Apr 9

Re: Cultural Identity

Via AJET Chair Kay Makishi. Posted by blogger and podcaster Jon Dao (Toyama-ken, 2009-12)

[Kay’s Note: This is a really good article that adds more to the dialogue concerning how we determine identity– written by a Fukuoka JET. Check it out!]


For many of us who work in the high school system, I’m sure you had a tearful, reflective experience at your recent graduation ceremony. At my school in the tiny suburb of Jojima, I watched each newly-minted adult stand up when their name was called in a moment of recognition, and then they were folded back into the crowd. It made me think about the class as a unit, about how they grew and learned together and how now they were shedding their safe identities as students of this school. I also couldn’t help thinking how each of them had probably never left this town for more than a week. It was likely that they had never even left Fukuoka at all. Giving all this up was a turning point in their lives, and they would all think back and recognize the significance someday in the future.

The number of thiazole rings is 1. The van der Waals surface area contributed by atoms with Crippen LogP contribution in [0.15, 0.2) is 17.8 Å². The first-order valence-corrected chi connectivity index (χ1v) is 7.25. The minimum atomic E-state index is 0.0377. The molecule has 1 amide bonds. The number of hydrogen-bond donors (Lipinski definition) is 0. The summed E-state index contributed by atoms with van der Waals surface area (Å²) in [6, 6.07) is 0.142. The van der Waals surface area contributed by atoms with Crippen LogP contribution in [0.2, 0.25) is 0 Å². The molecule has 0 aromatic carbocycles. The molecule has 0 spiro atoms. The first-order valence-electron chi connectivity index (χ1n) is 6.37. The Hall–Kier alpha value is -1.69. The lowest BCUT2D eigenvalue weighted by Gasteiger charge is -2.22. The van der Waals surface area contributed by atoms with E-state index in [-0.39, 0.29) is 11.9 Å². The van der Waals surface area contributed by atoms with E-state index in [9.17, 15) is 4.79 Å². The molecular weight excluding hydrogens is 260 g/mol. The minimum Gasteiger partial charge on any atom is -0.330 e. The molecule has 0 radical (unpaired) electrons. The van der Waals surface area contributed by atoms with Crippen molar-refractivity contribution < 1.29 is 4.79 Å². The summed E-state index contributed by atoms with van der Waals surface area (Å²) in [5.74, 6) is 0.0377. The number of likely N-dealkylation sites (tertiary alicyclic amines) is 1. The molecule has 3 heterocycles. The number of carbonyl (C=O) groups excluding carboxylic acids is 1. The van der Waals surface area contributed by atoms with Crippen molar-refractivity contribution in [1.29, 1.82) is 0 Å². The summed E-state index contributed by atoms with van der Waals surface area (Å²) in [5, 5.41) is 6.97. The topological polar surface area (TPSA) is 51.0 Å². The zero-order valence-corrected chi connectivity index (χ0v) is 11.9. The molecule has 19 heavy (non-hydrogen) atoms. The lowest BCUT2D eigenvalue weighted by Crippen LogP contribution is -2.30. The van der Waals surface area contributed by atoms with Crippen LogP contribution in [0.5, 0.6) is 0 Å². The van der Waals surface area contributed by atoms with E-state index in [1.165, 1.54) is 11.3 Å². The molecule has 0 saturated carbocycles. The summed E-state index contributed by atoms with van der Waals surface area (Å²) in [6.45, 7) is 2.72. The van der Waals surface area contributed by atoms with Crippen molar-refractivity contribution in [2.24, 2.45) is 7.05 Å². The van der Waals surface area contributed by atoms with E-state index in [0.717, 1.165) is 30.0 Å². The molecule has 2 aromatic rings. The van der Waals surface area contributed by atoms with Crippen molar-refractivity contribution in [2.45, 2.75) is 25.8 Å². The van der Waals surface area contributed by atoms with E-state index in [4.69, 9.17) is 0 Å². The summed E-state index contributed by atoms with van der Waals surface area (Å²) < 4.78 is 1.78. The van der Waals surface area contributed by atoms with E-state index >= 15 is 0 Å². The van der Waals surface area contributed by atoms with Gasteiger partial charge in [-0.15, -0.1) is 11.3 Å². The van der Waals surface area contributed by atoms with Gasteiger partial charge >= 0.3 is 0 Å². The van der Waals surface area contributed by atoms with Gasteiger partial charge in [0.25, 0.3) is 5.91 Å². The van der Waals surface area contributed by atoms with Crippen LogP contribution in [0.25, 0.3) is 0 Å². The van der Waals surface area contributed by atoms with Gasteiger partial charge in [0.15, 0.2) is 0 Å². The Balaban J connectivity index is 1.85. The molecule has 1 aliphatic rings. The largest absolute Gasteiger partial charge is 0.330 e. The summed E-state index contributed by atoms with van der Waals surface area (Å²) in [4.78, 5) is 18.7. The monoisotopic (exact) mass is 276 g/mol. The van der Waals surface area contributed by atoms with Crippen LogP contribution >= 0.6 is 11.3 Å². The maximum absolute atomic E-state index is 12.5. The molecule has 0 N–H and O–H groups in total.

I couldn’t concentrate.

I was thinking anxiously back to my own days as a high school student, about the people I met and the things I did. By the time I was their age, I had lived in at least ten different houses in almost as many towns. This meant different schools, different classmates, and unorthodox methods of education. I never had an actual ceremony. So I was a little jealous. The concept of a hometown, which I could feel so strongly in that room, is somewhat foreign to me. I never felt an affiliation to any particular institution, yet at home, the question I still hear the most as an adult is:

Read the rest here.

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